\ignore{ \noteryan{The following \emph{could} be done under equal-slices, using Lemma~\ref{lem:distributions}.\ref{eqn:distrs-eqs-eqs}, if necessary.} \begin{theorem} \label{thm:dhj-d-prod} Let $d \in \N$, $0 < \delta < 1$, and let $\pi$ be a distribution on $[k]$. Let $m_1 = n_{\ref{thm:dhj-d-prod}}(k,1,\delta/2,\pi)$\noteryan{Really, just a bound for DHJ(k) under $\pi^{\otimes n}$.}, $\eta = \delta/2(k+1)^{m_1}$, and $m_d = n_{\ref{thm:dhj-d-prod}}(k,d,\eta,\pi)$. Then for all $n \geq n_{\ref{thm:dhj-d-prod}}(k,d+1,\delta,\pi) := m_1 + m_d$ and and $A \subseteq [k]^n$, \[ \pi^{\otimes n}(A) \geq \delta \quad\Rightarrow\quad A \text{ contains a nondegenerate $(d+1)$-dimensional subspace.} \] \end{theorem} \begin{proof} Choose $J \subseteq [n]$ with $\abs{J} = m_1$ arbitrarily, and let $\barJ = [n] \setminus J$, so $|\barJ| \geq m_d$ by assumption. Since $\pi^{\otimes n}(A) \geq \delta$, with probability at least $\delta/2$ over $y \sim \pi^{\otimes \barJ}$ we have $\pi^{\otimes J}(A_y) \geq \delta/2$. Call such $y$'s ``good. Since $|J| \geq n_{\ref{thm:dhj-d-prod}}(k,1,\delta/2,\pi)$, we conclude that whenever $y$ is good, $A_y \subseteq [k]^J$ contains a nondegenerate line. Since there are at most $(k+1)^{m_1}$ such lines in $[k]^J$, we conclude there must be a particular line $\lambda$ over $[k]^J$ such that $\lambda \subseteq A_y$ for at least an $\eta$ fraction of $y \sim \pi^{\otimes \barJ}$. Write $L$ for the set of such $y$'s. Since $|\barJ| \geq n_{\ref{thm:dhj-d-prod}}(k,d,\eta,\pi)$, there must exist a nondegenerate $d$-dimensional subspace $\sigma$ over $[k]^{\barJ}$ such that $\sigma \subseteq L$. Now $\lambda \times \sigma$ is a nondegenerate $(d+1)$-dimensional subspace contained in $A$. \end{proof} }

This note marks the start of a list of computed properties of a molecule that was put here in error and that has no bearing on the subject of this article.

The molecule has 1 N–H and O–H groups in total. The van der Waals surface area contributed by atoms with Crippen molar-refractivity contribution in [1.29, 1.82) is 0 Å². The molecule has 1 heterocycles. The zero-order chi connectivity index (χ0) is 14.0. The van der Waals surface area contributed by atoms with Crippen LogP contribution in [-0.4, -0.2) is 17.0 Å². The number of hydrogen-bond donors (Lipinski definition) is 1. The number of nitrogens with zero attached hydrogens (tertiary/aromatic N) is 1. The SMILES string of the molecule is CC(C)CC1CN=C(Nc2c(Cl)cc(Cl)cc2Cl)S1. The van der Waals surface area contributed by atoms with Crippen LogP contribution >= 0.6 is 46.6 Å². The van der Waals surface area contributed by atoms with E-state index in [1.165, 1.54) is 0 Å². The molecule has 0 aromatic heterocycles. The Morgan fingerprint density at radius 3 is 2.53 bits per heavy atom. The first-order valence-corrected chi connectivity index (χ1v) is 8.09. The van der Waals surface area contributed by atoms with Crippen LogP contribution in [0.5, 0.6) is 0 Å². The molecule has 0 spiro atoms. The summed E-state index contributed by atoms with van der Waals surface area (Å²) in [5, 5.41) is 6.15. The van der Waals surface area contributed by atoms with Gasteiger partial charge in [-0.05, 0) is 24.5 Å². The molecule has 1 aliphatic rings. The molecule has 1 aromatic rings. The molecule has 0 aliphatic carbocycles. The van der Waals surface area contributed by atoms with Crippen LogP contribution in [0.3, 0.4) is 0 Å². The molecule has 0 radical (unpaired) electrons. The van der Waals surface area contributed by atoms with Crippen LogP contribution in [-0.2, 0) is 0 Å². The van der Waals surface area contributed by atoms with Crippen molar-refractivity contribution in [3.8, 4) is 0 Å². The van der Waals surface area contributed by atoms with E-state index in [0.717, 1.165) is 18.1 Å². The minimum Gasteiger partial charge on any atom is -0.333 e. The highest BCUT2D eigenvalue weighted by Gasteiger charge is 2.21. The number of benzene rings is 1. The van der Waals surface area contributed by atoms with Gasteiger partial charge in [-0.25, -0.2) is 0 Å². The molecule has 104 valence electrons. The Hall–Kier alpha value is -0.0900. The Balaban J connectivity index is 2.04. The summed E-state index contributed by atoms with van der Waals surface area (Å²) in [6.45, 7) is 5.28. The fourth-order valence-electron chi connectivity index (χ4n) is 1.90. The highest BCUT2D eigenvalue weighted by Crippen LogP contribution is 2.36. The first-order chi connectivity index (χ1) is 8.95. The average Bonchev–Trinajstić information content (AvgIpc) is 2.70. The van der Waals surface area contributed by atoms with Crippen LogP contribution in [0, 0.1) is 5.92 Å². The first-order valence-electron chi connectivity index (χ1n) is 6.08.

The following observation was sketched in Section~\ref{sec:outline-insens}: